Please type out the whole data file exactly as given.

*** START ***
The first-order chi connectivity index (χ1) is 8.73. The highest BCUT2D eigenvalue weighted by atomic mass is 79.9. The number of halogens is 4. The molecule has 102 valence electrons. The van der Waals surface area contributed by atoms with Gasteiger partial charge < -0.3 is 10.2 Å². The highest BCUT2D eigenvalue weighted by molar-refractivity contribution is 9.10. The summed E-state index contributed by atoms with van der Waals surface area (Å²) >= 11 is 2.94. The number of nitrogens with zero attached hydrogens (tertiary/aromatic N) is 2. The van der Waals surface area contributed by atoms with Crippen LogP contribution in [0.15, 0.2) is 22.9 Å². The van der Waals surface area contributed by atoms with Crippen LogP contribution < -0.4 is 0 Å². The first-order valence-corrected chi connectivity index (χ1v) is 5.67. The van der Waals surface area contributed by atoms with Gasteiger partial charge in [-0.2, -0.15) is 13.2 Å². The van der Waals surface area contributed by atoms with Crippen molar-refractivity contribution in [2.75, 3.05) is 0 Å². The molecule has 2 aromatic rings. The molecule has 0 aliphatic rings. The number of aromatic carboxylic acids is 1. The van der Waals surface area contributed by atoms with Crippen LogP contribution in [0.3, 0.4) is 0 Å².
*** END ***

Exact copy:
The first-order chi connectivity index (χ1) is 8.73. The highest BCUT2D eigenvalue weighted by atomic mass is 79.9. The number of halogens is 4. The molecule has 102 valence electrons. The van der Waals surface area contributed by atoms with Gasteiger partial charge < -0.3 is 10.2 Å². The highest BCUT2D eigenvalue weighted by molar-refractivity contribution is 9.10. The summed E-state index contributed by atoms with van der Waals surface area (Å²) >= 11 is 2.94. The number of nitrogens with zero attached hydrogens (tertiary/aromatic N) is 2. The van der Waals surface area contributed by atoms with Crippen LogP contribution in [0.15, 0.2) is 22.9 Å². The van der Waals surface area contributed by atoms with Crippen LogP contribution < -0.4 is 0 Å². The first-order valence-corrected chi connectivity index (χ1v) is 5.67. The van der Waals surface area contributed by atoms with Gasteiger partial charge in [-0.2, -0.15) is 13.2 Å². The van der Waals surface area contributed by atoms with Crippen molar-refractivity contribution in [2.75, 3.05) is 0 Å². The molecule has 2 aromatic rings. The molecule has 0 aliphatic rings. The number of aromatic carboxylic acids is 1. The van der Waals surface area contributed by atoms with Crippen LogP contribution in [0.3, 0.4) is 0 Å².